This is my week 3 review of the CXL Minidegree in Growth Marketing. You can preview it here: Growth Marketing Minidegree | Training Program by CXL Institute. Alternatively, you look at the other programs that CXL offers here: Digital Marketing Training Delivered by The Best. (cxl.com)
In this instalment we will cover understanding users. This builds on the previsous module whose focus was on adopting User Centric Marketing. There is a misconception that understanding users is a costly exercise. However, this is not entirely true. There is existing information we can use to help us understand users without commissioning expensive research.
Sources of User Information
Sales people interact with users everyday. They will know the questions they ask, the problems they seek to solve and their motivations. They will have information on customer objectives, the reasons some customers don’t buy and why some customers love the product or service. They will have testimonials and customer complaints. They may have a database of commonly asked questions. They will know features of the product or service that customers love, and features that customers wish you had.
Your analytics team will also have a wealth of information. From tools like Google Analytics we can learn what search terms are bringing people to our site. We can compare our language and that of the target audience. We can also get data on the most popular pages on our website and how long people spend on each page. More time spent on a page probably means that page has information that people are looking for.
We also need to analyse our social media statistics. People share and interact with content that they like. Information on who the audience follows, who they talk to etc, gives us important insights into their motivations. For whatever project you have,
Information That People Are Asking About Online
We can also find out the exact questions that people are asking related to our product and service. One tool that does a good job is Answer The Public. Answer the Public uses Google Suggestions to provide a map of common questions around a topic.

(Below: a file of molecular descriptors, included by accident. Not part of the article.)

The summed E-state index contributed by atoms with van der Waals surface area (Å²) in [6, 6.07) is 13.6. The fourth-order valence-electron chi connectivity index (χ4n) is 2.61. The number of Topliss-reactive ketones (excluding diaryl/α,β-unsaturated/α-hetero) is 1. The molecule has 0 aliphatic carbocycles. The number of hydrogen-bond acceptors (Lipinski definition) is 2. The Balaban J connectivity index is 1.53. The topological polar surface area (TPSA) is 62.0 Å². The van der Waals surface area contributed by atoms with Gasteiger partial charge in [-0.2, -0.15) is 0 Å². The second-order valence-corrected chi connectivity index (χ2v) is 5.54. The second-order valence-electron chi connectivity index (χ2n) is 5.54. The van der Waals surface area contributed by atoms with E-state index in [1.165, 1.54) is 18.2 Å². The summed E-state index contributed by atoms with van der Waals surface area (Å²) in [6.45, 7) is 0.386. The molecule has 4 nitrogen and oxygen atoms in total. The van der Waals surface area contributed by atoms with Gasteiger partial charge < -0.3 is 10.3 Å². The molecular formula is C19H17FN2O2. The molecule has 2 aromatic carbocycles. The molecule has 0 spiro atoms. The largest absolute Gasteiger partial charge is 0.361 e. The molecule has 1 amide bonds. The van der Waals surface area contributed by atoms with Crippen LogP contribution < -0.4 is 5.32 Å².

Using Surveys to Understand The Audience
Used strategically, surveys are important in getting to understand users. However, there are pitfalls to be avoided in designing and administering surveys. The most important key is to have a clear idea of what one wants to do. There is a danger that other departments or people in the organisation will add on to the questions resulting in a bloated survey.
Another common mistake is asking questions with no clear idea of what the answers will add to our understanding of the user. Before drafting a question, we need a specific idea of how the answer will help us to understand the user. if you can’t clearly answer in your own mind why you’re asking questions, then you probably shouldn’t be writing a survey and it’s not the right time to do it. What should we focus on when running a survey? Beyond getting people to identify some very basic segmentation about themselves, don’t focus, really, on who your audience is. Instead, focus on what they want to do. Okay, so in particular, what tasks do they want to complete? What questions do they want to answer? What’s their goals? What’s their pain points? Are there any objections that stop them from acting?
Getting More People To Respond To A Survey
A common problem is getting more people to respond to a survey. There are some specific techniques that can be used to help with that: